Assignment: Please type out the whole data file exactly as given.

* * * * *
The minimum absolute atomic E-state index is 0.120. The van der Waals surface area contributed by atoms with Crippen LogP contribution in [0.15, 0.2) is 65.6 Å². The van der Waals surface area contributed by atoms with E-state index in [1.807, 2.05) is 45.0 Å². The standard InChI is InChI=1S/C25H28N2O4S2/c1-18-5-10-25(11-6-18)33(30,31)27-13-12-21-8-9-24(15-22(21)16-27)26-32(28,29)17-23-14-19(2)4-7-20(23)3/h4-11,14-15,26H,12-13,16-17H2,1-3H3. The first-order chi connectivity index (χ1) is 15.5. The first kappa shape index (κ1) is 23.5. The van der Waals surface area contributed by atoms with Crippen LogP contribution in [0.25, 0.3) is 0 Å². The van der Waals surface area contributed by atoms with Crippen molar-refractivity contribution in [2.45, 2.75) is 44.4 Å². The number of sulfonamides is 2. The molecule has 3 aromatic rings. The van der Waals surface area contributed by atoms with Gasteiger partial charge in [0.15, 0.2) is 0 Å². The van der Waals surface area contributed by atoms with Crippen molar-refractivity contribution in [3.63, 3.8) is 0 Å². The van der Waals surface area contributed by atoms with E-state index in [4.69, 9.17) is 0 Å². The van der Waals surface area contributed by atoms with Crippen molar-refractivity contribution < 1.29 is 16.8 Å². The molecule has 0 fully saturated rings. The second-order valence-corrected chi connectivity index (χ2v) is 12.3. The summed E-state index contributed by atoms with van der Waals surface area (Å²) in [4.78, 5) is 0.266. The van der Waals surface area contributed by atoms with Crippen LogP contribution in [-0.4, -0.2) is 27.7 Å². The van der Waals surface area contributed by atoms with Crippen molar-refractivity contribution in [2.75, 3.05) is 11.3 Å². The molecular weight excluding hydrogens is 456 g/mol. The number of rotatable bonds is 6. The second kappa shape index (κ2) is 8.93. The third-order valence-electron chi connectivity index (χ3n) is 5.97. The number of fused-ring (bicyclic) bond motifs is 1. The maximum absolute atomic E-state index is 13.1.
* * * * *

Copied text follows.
The minimum absolute atomic E-state index is 0.120. The van der Waals surface area contributed by atoms with Crippen LogP contribution in [0.15, 0.2) is 65.6 Å². The van der Waals surface area contributed by atoms with E-state index in [1.807, 2.05) is 45.0 Å². The standard InChI is InChI=1S/C25H28N2O4S2/c1-18-5-10-25(11-6-18)33(30,31)27-13-12-21-8-9-24(15-22(21)16-27)26-32(28,29)17-23-14-19(2)4-7-20(23)3/h4-11,14-15,26H,12-13,16-17H2,1-3H3. The first-order chi connectivity index (χ1) is 15.5. The first kappa shape index (κ1) is 23.5. The van der Waals surface area contributed by atoms with Crippen LogP contribution in [0.25, 0.3) is 0 Å². The van der Waals surface area contributed by atoms with Crippen molar-refractivity contribution in [2.45, 2.75) is 44.4 Å². The number of sulfonamides is 2. The molecule has 3 aromatic rings. The van der Waals surface area contributed by atoms with Gasteiger partial charge in [0.15, 0.2) is 0 Å². The van der Waals surface area contributed by atoms with Crippen molar-refractivity contribution in [3.63, 3.8) is 0 Å². The van der Waals surface area contributed by atoms with E-state index in [4.69, 9.17) is 0 Å². The van der Waals surface area contributed by atoms with Crippen molar-refractivity contribution < 1.29 is 16.8 Å². The molecule has 0 fully saturated rings. The second-order valence-corrected chi connectivity index (χ2v) is 12.3. The summed E-state index contributed by atoms with van der Waals surface area (Å²) in [4.78, 5) is 0.266. The van der Waals surface area contributed by atoms with Crippen LogP contribution in [-0.4, -0.2) is 27.7 Å². The van der Waals surface area contributed by atoms with Crippen molar-refractivity contribution in [2.75, 3.05) is 11.3 Å². The molecular weight excluding hydrogens is 456 g/mol. The number of rotatable bonds is 6. The second kappa shape index (κ2) is 8.93. The third-order valence-electron chi connectivity index (χ3n) is 5.97. The number of fused-ring (bicyclic) bond motifs is 1. The maximum absolute atomic E-state index is 13.1.